10 Pepper Hot Sauce


  • 7 Carolina Reaper
  • 7 Red tail scorpion
  • 7 Red ghost pepper
  • 4 Habanero pepper
  • 6oz Thai Chili’s
  • 4 Jalapeno
  • 1 Red bell pepper
  • 1 Anaheim pepper
  • 4 Chili Serrano
  • 6 cloves of garlic
  • 2tbsp Pink Himalayan salt
  • 1tbsp Black pepper
  • 6 cup Distilled White Vinegar


  1. Wash and dry your hot peppers. Cut off the tops and slice the peppers lengthwise. Remove seeds (optional). You can also slice the peppers into smaller pieces, but it is not necessary. Always wear gloves when handling spicy peppers!
  2. If you are using a brand new jar, it should be pre-sterilized. However, if you are using an older jar you should boil the jars in a large pot for 10 minutes to ensure the jars are clean. Remove jars from boiling water and allow to full dry on a drying rack.
  3. Place the empty jar on a kitchen scale and zero the scale. Then, add the peppers and cover with filtered (unchlorinated) water. Take not of the weight in grams. Tip: Always put the smaller items first, as they have a tendency to float.
  4. Based on the weight of your ferment and water, add at least 2% salt to the water. This is a very important safety measure to make sure other pathogens can’t take hold in your ferment. Mix thoroughly to ensure the salt dissolves.
  5. There are many creative ways to keep the peppers submerged in the brine. You can use a long pepper and wedge it below the lip of the jar. Or, ideally, use fermentation weights.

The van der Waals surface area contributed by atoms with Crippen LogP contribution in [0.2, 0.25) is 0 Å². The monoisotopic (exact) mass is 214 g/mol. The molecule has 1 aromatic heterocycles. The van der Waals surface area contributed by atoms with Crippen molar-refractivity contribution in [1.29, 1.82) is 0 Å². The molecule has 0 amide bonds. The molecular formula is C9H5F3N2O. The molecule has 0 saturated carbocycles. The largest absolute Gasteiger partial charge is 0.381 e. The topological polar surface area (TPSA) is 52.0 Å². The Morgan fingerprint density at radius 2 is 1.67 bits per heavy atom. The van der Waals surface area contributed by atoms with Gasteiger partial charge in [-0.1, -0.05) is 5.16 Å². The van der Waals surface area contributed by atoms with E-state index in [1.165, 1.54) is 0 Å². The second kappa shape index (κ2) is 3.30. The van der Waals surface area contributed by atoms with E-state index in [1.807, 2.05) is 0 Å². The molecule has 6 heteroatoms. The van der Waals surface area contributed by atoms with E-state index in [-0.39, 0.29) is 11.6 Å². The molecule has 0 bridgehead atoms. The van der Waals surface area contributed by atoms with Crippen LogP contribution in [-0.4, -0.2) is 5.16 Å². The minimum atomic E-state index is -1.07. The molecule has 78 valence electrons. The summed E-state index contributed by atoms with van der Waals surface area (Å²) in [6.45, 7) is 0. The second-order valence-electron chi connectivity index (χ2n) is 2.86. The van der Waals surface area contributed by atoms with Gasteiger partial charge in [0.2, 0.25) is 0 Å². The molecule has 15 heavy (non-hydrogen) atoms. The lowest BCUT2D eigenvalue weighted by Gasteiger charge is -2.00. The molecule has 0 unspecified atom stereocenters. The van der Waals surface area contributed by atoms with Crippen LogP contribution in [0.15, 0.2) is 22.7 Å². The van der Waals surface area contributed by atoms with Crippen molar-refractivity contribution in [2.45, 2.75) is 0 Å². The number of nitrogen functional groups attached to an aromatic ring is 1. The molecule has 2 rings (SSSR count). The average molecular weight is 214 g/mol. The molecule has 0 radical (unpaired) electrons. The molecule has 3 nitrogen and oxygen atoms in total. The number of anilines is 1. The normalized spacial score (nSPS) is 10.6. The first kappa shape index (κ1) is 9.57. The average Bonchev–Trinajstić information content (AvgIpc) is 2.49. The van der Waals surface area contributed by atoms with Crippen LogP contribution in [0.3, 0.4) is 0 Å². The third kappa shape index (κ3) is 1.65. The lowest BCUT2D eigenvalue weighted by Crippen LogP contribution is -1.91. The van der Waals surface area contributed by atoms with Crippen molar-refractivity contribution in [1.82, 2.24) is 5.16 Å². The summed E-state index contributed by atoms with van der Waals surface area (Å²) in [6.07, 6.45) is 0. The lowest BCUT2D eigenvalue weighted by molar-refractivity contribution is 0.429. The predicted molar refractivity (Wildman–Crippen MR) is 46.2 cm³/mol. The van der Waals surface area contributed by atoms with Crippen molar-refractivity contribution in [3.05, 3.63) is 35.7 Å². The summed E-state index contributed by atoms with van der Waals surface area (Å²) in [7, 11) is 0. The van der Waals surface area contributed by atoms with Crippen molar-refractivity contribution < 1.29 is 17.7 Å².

6. During fermentation, carbon dioxide will be produced and will cause pressure if the jars are tightly closed. We like to use specifically designed airlock lids from Amazon. These allow gas to escape, but not to reenter the jar. If you do not use an airlock, you will have to allow CO2 to escape on a daily basis by burping the jars to prevent cracking.
  7. Ferment for 2-3 weeks or longer. How long fermentation takes is always different, with the biggest factor being temperature. If you keep the jars in a warm place, the process can happen quickly. Check on your ferment daily to burp the jars, check for yeast or mold, and to eventually taste test for readiness. The level of fermentation will give distinctly different flavoring, so deciding when to refrigerate is up to your preference!
    Measure for pH with a good pH meter to ensure the brine is below 4.6. This is the pH at which botulinum toxin can no longer form and is a good minimum acidity to target.
  8. Pour your fermented peppers through a strainer, and be sure to keep the liquid. This will be used to thin out your hot sauce to the desired consistency.
  9. Add the peppers and garlic to a blender, and add a small amount of the brine to start. Don’t add too much, as this can cause an overly thin sauce. After blending, add slightly more brine until the sauce is just thin enough.
    Optional: Add your choice of vinegar in addition to the brine to have a more acidic flavor, and to keep the hot sauce for longer.
  10. Unless your ferment is below pH 3.3, or you are planning to cook your sauce, it should be stored in the refrigerator. Refrigeration nearly halts the process of fermentation, preserving the desired flavor and preventing CO2 buildup. Use the original mason jar, or use a small funnel to fill hot sauce bottles.

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